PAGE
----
The Plastic Crisis: A Way Forward

Plastic in our Oceans
Plastic in our oceans is now widely regarded as a global crisis. With over 8 million metric tonnes of plastic entering the ocean every year, it is estimated that there are 15 to 51 trillion pieces of plastic in the world's oceans — and that no part of the surface ocean anywhere on earth is free of plastic pollution.
The problem with plastic in the ocean is that it doesn’t really decompose, it just ends up as microplastic. It is said that every piece of plastic ever made still exists. Marine animals get trapped in plastic, wounded by plastic and most damaging of all, ingest plastic. Ocean currents cause the plastic debris to accumulate in areas known as gyres. The largest in the world is called the Great Pacific Garbage Patch, located in the north-central Pacific and is about as big as the entire state of Queensland.
Surfer in wave of plastic pollution
Seafood Industry Innovations
In Australia, the local seafood industry has developed a pledge, aimed at all businesses and organisations working in the industry. The pledge was created by the National Seafood Industry Leadership Program (NSILP) in conjunction with Ocean Watch Australia and reads:
“The seafood industry is directly dependent on the health of the marine environment and sustainable fish stocks. Reducing the use of plastic within industry and diverting plastic from landfill strengthens our commitment to environmental responsibility, increases our contribution to protecting the future of global fishery resources, and improves our social licence to operate. The Australian seafood industry can lead by example and add to the global momentum of plastic use reduction.”
The seafood industry itself utilises plastics and Styrofoam for packaging, in fishing nets, aquaculture feedbags, pontoons, buoys and more. The industry wide call to tackle plastic pollution has led to a range of innovations.
Foam fish box
Styrofoam; A thing of the past
Expanded polystyrene is a type of plastic that when puffed with air is lightweight, buoyant, water-resistant and an excellent insulator – we call it Styrofoam and it is used extensively in marine and seafood environments. In a wonderful example of recycling, there has been a new product developed to replace it that utilises the waste extracted from the exoskeletons of shellfish, chitin. The new product is called Cruz Foam.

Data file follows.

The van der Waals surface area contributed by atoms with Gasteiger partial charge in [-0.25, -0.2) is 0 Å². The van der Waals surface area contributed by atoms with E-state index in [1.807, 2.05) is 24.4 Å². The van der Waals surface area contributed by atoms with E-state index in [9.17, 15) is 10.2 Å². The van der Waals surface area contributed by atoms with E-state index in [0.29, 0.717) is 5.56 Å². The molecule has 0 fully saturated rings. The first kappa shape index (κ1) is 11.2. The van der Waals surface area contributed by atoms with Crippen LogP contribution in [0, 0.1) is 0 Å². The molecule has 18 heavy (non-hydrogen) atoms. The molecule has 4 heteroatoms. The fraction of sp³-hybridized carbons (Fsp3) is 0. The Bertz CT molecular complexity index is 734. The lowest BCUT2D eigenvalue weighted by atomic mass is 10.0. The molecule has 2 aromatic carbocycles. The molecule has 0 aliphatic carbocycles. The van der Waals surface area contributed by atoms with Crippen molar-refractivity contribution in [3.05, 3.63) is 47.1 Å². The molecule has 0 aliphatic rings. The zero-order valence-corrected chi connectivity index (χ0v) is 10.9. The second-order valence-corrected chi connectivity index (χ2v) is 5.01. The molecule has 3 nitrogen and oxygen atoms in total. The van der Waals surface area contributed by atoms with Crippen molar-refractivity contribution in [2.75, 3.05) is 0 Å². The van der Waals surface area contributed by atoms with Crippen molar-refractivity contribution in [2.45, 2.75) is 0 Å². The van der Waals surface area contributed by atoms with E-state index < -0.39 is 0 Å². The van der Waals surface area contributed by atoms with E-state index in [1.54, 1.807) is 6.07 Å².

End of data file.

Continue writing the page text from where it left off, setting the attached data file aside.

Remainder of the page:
Cruz Foam breaks down in 120 days or less, with a 97.9 percent average biodegradation in soil. It produces high-quality organic waste that can be used as nutrient-rich compost and biogas used for electricity. Once the supply chain issues and logistics have been sorted, Cruz Foam is an ideal replacement for cold food packaging.
Cruz Foam is not the only new packaging material that’s recently been developed. In Canada, the team at Brown’s Bay Packing Company have developed a hybrid packing using cardboard for structure and isothermal starch foam inserts for insulation as well as water resistance. Very similar to Cruz Foam, this solution will likely utilise wood cellulose instead of the shellfish waste in the same manner.
Cruz Foam
Ghost fishing gear on the radar
In 2020, the Australian Federal Government allocated $14.8 million to tackle ghost fishing gear, primarily lost and discarded fishing nets which are made of plastic.
In Australia there is up to 640,000 tonnes of discarded fishing gear left in the ocean annually. The funding is delivered by Parks Australia over a four-year period and works in collaboration with indigenous organisations.
In late 2022 there was $3 million set aside for the Ghost Net Innovative Solutions grant program to encourage the development of new technology solutions for the problem. In addition the funding covers the cost of data collection and GPS tracking for nets that can’t be retrieved due to unsafe conditions but can then be tracked for when retrieval is possible.
Fishing nets
At Dawson’s
From late 2022, and like many other countries, states and territories, NSW has declared a ban on single use plastics including: straws; stirrers; cutlery; cotton buds; expanded polystyrene (EPS) food service items and more.  
Here at Dawson’s we have switched to recyclable oyster trays that can be put in your home recycling to replace the common foam non-biodegradable oyster trays still used in the industry. We also do not supply single use plastic bags. We do sell thick plastic bags which are designed for re-use, and we offer cardboard boxes for free when we have them. We always encourage shoppers to BYO bag.
Dawson's recyclable oyster trays
In-Store Recycling Program
In line with the importance of reducing plastic waste, we have launched a new recycling program in store. We are encouraging customers to return their clean plastic oyster trays and you will receive 15c off your next oyster purchase! We will clean, sanitize, and then reuse the trays in an attempt to reduce our need to purchase this resource.